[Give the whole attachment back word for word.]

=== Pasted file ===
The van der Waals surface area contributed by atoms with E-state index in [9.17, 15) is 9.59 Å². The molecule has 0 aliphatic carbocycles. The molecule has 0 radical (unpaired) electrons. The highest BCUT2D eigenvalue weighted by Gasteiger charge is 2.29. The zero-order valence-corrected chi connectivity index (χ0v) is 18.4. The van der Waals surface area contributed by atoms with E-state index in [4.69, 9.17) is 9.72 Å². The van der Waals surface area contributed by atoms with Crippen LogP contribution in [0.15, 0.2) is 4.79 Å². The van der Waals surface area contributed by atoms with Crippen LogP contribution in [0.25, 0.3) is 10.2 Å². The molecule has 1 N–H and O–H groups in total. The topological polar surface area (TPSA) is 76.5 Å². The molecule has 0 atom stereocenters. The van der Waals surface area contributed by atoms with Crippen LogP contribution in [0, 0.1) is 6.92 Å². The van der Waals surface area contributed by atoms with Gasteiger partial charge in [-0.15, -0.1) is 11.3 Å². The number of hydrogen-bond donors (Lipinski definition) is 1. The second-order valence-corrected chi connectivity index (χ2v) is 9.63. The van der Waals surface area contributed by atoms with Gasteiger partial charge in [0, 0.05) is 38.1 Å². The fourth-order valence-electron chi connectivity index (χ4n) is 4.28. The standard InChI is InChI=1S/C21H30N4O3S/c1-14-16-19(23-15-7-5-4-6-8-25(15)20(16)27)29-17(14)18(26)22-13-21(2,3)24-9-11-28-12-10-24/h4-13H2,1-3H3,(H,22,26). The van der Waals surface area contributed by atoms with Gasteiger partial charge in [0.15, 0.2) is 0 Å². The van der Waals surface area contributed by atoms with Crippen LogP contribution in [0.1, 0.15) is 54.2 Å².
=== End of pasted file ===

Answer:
The van der Waals surface area contributed by atoms with E-state index in [9.17, 15) is 9.59 Å². The molecule has 0 aliphatic carbocycles. The molecule has 0 radical (unpaired) electrons. The highest BCUT2D eigenvalue weighted by Gasteiger charge is 2.29. The zero-order valence-corrected chi connectivity index (χ0v) is 18.4. The van der Waals surface area contributed by atoms with E-state index in [4.69, 9.17) is 9.72 Å². The van der Waals surface area contributed by atoms with Crippen LogP contribution in [0.15, 0.2) is 4.79 Å². The van der Waals surface area contributed by atoms with Crippen LogP contribution in [0.25, 0.3) is 10.2 Å². The molecule has 1 N–H and O–H groups in total. The topological polar surface area (TPSA) is 76.5 Å². The molecule has 0 atom stereocenters. The van der Waals surface area contributed by atoms with Crippen LogP contribution in [0, 0.1) is 6.92 Å². The van der Waals surface area contributed by atoms with Gasteiger partial charge in [-0.15, -0.1) is 11.3 Å². The number of hydrogen-bond donors (Lipinski definition) is 1. The second-order valence-corrected chi connectivity index (χ2v) is 9.63. The van der Waals surface area contributed by atoms with Gasteiger partial charge in [0, 0.05) is 38.1 Å². The fourth-order valence-electron chi connectivity index (χ4n) is 4.28. The standard InChI is InChI=1S/C21H30N4O3S/c1-14-16-19(23-15-7-5-4-6-8-25(15)20(16)27)29-17(14)18(26)22-13-21(2,3)24-9-11-28-12-10-24/h4-13H2,1-3H3,(H,22,26). The van der Waals surface area contributed by atoms with Gasteiger partial charge in [0.15, 0.2) is 0 Å². The van der Waals surface area contributed by atoms with Crippen LogP contribution in [0.1, 0.15) is 54.2 Å².